If You're Thinking About a Prenup, Get a Lawyer

By: Michael M. Giel
Last Update: October 30, 2016

There are any number of reasons why a couple may decide to sign a prenuptial agreement.

Some may want to take a "what's yours is yours, what's mine is mine" approach to their marriage if things don't work out.

Brittany Spears was worth a fortune when she divorced backup dancer Kevin Federline, who was not. Thanks to their prenup, he received $1 million, but no more.

Jessica Simpson and Nick Lachey, on the other hand, didn't have a prenup. When she filed for divorce a little more than three years after they married, Nick ended up with a little less than half of their assets. No wonder she called her marriage to Nick the biggest money mistake in her life. And it's no surprise that you'll see "no prenuptial agreement" sprinkled throughout the list of the "10 Most Expensive Divorces of 2015." 

Beyond dollar signs, there are often greater business concerns that can drive a decision to sign a prenuptial agreement. If you're a key partner or shareholder in your business and you don't have a prenup, a divorce might wreak havoc not only on you, but also on your business and the employees and customers who depend on it. As Patrick Yeatts points out in "How to Protect Your Business in a Divorce": "For family-owned small businesses run by married couples, a poorly handled divorce can mean financial ruin and the end of the business... A spouse may be entitled to as much as half of the business in a divorce, and you could wind up with an ex-spouse — or your business partner’s ex-spouse — as a business partner." 

Putting business aside, sometimes prenups are important to a couple because of more intimate provisions, such as Denise Richards' or Catherine Zeta Jones' infidelity clauses that provide a heavy cost for a spouse who strays. Many states recognize the validity of an adultery clause that provides, for instance, that no one gets alimony unless someone cheated.

In any event, a prenup should not be a dirty word. Sure, an agreement might resolve property or income questions differently than a court would if no agreement existed. But this doesn't mean that the couple's arrangement necessarily is a bad deal or violates state law.

To the contrary, as Terry Savage points out in Libby Kane's "Here's Why Every Couple Should Get a Prenup Before Marriage," it can foster "honest, upfront communication" and make the process less contentious in the event the couple decides to divorce. Terry Savage's co-author, Gemma B. Allen, agrees, explaining that a prenup can alleviate confusion and help give couples control over their future.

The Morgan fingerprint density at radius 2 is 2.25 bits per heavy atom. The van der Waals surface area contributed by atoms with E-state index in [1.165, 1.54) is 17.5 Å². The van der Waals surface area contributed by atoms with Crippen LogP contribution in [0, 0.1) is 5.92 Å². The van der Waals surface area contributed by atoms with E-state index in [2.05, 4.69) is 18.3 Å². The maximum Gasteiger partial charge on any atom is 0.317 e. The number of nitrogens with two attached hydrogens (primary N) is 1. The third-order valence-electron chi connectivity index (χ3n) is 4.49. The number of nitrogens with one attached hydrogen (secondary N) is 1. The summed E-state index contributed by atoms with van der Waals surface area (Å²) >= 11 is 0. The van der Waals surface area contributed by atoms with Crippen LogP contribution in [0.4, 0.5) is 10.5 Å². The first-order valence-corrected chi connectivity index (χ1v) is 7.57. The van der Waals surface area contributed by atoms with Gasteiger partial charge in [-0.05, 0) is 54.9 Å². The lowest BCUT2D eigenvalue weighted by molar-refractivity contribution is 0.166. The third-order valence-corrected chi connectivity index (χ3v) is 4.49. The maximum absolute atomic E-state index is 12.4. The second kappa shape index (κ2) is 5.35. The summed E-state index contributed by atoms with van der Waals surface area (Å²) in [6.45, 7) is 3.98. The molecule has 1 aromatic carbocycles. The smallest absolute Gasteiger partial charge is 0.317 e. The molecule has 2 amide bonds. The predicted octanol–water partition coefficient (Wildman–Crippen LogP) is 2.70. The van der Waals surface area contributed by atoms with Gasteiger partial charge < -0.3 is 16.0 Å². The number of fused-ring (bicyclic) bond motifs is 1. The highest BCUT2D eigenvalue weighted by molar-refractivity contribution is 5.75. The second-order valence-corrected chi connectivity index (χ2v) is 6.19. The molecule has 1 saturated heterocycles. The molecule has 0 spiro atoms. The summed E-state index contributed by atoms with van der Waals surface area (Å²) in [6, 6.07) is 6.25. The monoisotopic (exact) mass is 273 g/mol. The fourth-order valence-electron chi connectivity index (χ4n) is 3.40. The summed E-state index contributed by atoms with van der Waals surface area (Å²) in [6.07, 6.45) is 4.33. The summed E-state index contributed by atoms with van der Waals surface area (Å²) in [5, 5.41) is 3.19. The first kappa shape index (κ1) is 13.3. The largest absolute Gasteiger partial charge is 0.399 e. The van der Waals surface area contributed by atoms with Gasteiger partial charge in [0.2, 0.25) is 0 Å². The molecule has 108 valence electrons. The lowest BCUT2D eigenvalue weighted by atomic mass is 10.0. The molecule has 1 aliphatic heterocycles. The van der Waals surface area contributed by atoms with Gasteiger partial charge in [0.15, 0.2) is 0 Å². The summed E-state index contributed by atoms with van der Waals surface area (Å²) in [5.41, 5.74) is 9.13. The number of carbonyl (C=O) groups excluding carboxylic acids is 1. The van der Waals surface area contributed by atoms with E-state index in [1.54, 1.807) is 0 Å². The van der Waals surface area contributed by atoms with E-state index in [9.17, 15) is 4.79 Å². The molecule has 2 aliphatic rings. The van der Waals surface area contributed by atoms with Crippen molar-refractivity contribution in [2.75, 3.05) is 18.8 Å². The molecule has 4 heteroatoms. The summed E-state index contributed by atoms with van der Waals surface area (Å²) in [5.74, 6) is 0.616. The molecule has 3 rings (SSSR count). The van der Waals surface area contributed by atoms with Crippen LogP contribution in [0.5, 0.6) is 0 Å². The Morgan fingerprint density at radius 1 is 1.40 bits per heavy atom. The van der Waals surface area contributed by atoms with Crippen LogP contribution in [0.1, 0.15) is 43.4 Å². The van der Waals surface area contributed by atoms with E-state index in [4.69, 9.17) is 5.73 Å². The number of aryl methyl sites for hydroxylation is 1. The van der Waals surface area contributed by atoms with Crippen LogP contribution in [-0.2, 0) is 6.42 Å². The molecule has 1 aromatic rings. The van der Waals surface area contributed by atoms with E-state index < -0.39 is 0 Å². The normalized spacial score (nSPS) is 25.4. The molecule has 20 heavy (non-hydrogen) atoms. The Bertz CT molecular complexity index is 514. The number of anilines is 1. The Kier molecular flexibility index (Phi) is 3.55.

What's more, because a prenup can streamline the process of divorce and help establish the spouses' financial rights and responsibilities, it can help minimize the bitterness and resentment that can follow divorce. This is especially important when there are children involved. After all, positive co-parenting is crucial, and it can be challenging enough even without lingering resentment.  

If you're thinking about getting a prenuptial agreement -- or if your soon-to-be spouse is talking about it -- talk to a family law attorney. As U.S. Supreme Court Justice Stevens stated, "The adage that 'a lawyer who represents himself has a fool for a client' is the product of years of experience by seasoned litigators."

This is all the more true if you're attempting to negotiate a prenuptial agreement yourself. If there is a place for LegalZoom, it's certainly not here. Family law courts scrutinize prenuptial agreements and often conclude that one or more provisions does not establish the protection that the engaged couple thought it did when they signed. 

Florida provides a great example of the potential landmines that can rest in apparently clear language. Until the Florida Supreme Court's recent decision in Hahamovitch v. Hahamovitch, various Florida courts had held that certain language -- in which each person waived all interest in the other's individual property -- did not necessarily apply to a spouse's earnings or property acquired individually with those earnings.

Likewise, if you don't have an attorney, you may very well make decisions based on misconceptions of the law. For instance, you might think that certain property you own under your name is for that reason protected from a divorce. In Lena Masri's "3 Tips for Single Female Home Buyers," Farnoosh Torabi suggests that a woman seeking to protect her property can, as an alternative to a prenup, choose to have the property titled in her name alone. But in many states -- and definitely in Florida -- the fact that property is in one spouse's name does not settle the question of whether property is or can become marital property.

In sum, seriously think about a prenup before deciding for or against it -- and, if you want to avoid a nasty surprise in the event your marriage ends, hire an attorney to evaluate and prepare the agreement.


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